PLEVNA – A municipal council opposed to wind energy projects is calling for the province to make local government support for such projects a mandatory requirement.
North Frontenac Township council, which last year declared itself an unwilling host to a pair of wind energy projects proposed for the area, passed a resolution asking the Independent Electricity Systems Operators (IESO) to change the way municipal council consideration is viewed in companies’ requests for proposal for the Large Renewable Procurement (LRP) program.
Under the current rules, municipal support for a renewable energy project strengthens a project proposal but is not needed to ensure a successful bid. Likewise, municipal opposition does not prevent a project from being approved.
The resolution called for the IESO to make a municipal support resolution a mandatory requirement rather than one of many rated criteria.
The resolution also called for municipal councils and communities to be given the full details about proposed projects before any support resolutions are considered.
“The current process does not meet the government’s standards for openness and transparency because municipal councils are asked to support power projects based on little or no detail,” the resolution stated.
“The province has not demonstrated that renewable energy projects are of sufficient strategic importance in meeting Ontario’s electricity generation requirements and/or carbon emission reduction targets to warrant the province taking action to override municipal decisions.”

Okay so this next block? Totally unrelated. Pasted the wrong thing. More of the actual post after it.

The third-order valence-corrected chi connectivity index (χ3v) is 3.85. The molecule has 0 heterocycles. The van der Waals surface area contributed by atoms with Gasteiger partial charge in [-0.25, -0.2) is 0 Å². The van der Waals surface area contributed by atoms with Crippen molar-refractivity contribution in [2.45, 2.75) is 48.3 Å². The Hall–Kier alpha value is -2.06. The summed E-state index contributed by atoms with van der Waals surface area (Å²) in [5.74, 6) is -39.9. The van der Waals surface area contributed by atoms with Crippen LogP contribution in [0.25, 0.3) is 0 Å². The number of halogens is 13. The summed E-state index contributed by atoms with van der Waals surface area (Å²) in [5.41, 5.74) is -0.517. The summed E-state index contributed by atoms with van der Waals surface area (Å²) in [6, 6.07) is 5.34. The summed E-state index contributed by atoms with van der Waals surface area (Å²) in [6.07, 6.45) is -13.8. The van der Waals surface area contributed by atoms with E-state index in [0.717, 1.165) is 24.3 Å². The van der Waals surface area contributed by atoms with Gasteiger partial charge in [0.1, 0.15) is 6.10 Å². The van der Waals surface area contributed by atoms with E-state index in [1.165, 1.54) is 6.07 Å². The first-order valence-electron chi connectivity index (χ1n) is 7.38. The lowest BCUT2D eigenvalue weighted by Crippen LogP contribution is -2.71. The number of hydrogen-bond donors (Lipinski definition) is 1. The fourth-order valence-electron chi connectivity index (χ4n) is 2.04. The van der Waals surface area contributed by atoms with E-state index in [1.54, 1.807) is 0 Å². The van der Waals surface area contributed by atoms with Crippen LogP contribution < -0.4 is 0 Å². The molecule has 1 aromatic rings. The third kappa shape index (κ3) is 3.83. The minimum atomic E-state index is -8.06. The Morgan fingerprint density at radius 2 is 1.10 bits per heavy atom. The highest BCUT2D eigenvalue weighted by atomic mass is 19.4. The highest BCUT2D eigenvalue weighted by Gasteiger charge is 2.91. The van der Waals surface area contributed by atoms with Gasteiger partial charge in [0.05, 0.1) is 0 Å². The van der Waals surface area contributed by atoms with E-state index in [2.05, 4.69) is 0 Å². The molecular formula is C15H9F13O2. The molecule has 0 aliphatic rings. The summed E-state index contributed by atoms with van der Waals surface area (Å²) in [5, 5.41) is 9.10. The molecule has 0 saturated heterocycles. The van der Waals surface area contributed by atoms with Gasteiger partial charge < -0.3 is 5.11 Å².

The resolution from North Frontenac council came more than a week after the province announced the projects selected as part of the first round of the LRP program earlier this month.
North Frontenac Mayor Ron Higgins noted that four of the projects selected are to be located in municipalities where councils did not provide supporting resolutions to the companies.
On March 7, three days before the projects were announced, Ontario Energy Minister Bob Chiarelli said during a visit to Kingston that municipal support would be critical to the success of any project.
“It’s almost impossible [now] for a proponent to win a [wind or solar] contract without having some kind of agreement with the municipality,” Chiarelli said.
Higgins is calling for other municipalities in Ontario to support the resolution in a similar fashion to how more than 70 rural municipalities have passed a resolution from Wainfleet Township calling for the provincial government to cancel plans to approve new wind energy projects.
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